The Stainless Steel Bowl Hack For Peeling Garlic Bulbs In A Flash

Garlic bulbs and cloves
Garlic bulbs and cloves - Ekaterina Bondaretc/Shutterstock

Especially when it comes to prep work in a bustling kitchen, professional chefs and home cooks alike are constantly on the lookout for ingenious techniques to save time without compromising on quality. One of the biggest time-sucks is peeling the pesky, papery skins off of sticky garlic cloves, but you'd better believe there's a way to cut down on this speedbump of a task. The trick is using two stainless steel bowls to quickly peel large quantities of garlic cloves. This ingenious method, often attributed to the inventive minds of restaurant chefs and popular with Martha Stewart, has spread around the culinary world, promising efficiency and precision in garlic peeling.

Faced with the daunting task of peeling a sea of garlic cloves by hand, a chef can instead reach for two identical stainless steel bowls. The garlic cloves are placed in one bowl, and another — ideally of the same size — is used to cover the first, creating a tight seal from opening to opening. Now, the only thing left to do is to shake vigorously until the cloves slide effortlessly out of their papery skins, ready to be utilized in a delectable dish, and the discarded skins are left behind. This seemingly miraculous technique can leave you with perfectly peeled garlic in less than a minute.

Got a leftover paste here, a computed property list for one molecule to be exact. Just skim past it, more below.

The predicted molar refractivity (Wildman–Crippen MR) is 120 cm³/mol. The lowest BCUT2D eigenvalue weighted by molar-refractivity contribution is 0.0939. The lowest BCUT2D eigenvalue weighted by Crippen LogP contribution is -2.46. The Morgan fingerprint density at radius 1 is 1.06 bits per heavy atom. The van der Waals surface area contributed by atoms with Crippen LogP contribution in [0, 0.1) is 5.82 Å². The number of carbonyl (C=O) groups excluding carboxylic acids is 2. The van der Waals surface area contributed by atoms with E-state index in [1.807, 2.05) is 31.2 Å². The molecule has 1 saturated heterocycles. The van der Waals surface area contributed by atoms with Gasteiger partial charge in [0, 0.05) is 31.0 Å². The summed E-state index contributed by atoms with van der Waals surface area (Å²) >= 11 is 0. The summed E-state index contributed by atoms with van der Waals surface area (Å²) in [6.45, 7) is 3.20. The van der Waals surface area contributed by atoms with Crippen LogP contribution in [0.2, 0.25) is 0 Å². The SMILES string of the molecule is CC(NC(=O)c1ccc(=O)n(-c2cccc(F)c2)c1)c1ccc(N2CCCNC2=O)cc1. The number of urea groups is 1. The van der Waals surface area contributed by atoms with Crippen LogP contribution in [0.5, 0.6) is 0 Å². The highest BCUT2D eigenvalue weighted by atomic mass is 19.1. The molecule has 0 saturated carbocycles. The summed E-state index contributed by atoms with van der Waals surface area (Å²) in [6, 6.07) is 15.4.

Read more: Vinegar Cooking Hacks You'll Wish You Knew Sooner

Stainless Steel Is A Hero When It Comes To Garlic

Garlic cloves
Garlic cloves - Chrisboy2004/Getty Images

The shaking method's effectiveness is no secret, but the exact science behind why it works so well remains something of a mystery. What makes two stainless steel bowls such a dynamic duo in the garlic-peeling world? It appears that abrasion is the key.

When garlic cloves are placed in the bowls and shaken vigorously, they collide with the sides of the metal bowls. This friction between the cloves and the stainless steel causes the papery skins to loosen and slip away. The process is what separates this technique from other methods, such as smashing the garlic with a knife or using dedicated garlic peelers.

But that's not all. Stainless steel has another remarkable quality that makes it the perfect material for this task: It's also an anti-garlic smell superhero. After you cut garlic, the pungent aroma can linger on your fingers, making it challenging to rid yourself of the scent. However, simply rubbing your fingers on a stainless steel surface, like a bowl or a sink, can help remove the garlic smell. Stainless steel's odor-neutralizing properties are attributed to its molecular structure, which can bind with the sulfur compounds responsible for the strong garlic smell and effectively neutralize them. This added bonus makes stainless steel an even more essential tool in the kitchen, especially when you're dealing with this aromatic ingredient — so keep those bowls around even after you've finished using them to peel your garlic.

Read the original article on Tasting Table.